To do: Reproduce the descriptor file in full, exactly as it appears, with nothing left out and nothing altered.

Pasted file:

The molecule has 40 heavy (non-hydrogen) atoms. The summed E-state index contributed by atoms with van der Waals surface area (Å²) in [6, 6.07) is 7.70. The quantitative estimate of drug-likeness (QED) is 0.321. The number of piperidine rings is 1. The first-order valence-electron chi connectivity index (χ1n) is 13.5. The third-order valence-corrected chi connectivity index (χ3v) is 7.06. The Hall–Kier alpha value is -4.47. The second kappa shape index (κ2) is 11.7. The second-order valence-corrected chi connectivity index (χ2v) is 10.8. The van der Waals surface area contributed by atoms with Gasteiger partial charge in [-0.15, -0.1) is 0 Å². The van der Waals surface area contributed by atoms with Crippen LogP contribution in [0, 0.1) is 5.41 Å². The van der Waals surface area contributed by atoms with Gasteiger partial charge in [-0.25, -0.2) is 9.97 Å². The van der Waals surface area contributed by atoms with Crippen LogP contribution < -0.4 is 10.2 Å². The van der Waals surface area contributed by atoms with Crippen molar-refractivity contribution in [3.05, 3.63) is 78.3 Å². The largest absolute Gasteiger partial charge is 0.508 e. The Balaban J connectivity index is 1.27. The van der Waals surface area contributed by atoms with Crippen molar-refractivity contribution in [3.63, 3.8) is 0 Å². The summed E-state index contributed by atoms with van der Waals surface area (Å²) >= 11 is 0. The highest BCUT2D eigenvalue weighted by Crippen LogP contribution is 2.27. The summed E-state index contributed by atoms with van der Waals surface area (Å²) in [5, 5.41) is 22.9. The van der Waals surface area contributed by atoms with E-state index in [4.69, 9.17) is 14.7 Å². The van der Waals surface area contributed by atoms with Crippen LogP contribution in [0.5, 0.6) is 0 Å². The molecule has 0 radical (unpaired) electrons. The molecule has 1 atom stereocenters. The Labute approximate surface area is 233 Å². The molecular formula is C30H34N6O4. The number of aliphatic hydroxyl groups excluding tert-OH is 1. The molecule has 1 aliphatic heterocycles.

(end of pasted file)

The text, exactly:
The molecule has 40 heavy (non-hydrogen) atoms. The summed E-state index contributed by atoms with van der Waals surface area (Å²) in [6, 6.07) is 7.70. The quantitative estimate of drug-likeness (QED) is 0.321. The number of piperidine rings is 1. The first-order valence-electron chi connectivity index (χ1n) is 13.5. The third-order valence-corrected chi connectivity index (χ3v) is 7.06. The Hall–Kier alpha value is -4.47. The second kappa shape index (κ2) is 11.7. The second-order valence-corrected chi connectivity index (χ2v) is 10.8. The van der Waals surface area contributed by atoms with Gasteiger partial charge in [-0.15, -0.1) is 0 Å². The van der Waals surface area contributed by atoms with Crippen LogP contribution in [0, 0.1) is 5.41 Å². The van der Waals surface area contributed by atoms with Gasteiger partial charge in [-0.25, -0.2) is 9.97 Å². The van der Waals surface area contributed by atoms with Crippen LogP contribution < -0.4 is 10.2 Å². The van der Waals surface area contributed by atoms with Crippen molar-refractivity contribution in [3.05, 3.63) is 78.3 Å². The largest absolute Gasteiger partial charge is 0.508 e. The Balaban J connectivity index is 1.27. The van der Waals surface area contributed by atoms with Crippen molar-refractivity contribution in [3.63, 3.8) is 0 Å². The summed E-state index contributed by atoms with van der Waals surface area (Å²) >= 11 is 0. The highest BCUT2D eigenvalue weighted by Crippen LogP contribution is 2.27. The summed E-state index contributed by atoms with van der Waals surface area (Å²) in [5, 5.41) is 22.9. The van der Waals surface area contributed by atoms with E-state index in [4.69, 9.17) is 14.7 Å². The van der Waals surface area contributed by atoms with Crippen LogP contribution in [0.5, 0.6) is 0 Å². The molecule has 0 radical (unpaired) electrons. The molecule has 1 atom stereocenters. The Labute approximate surface area is 233 Å². The molecular formula is C30H34N6O4. The number of aliphatic hydroxyl groups excluding tert-OH is 1. The molecule has 1 aliphatic heterocycles.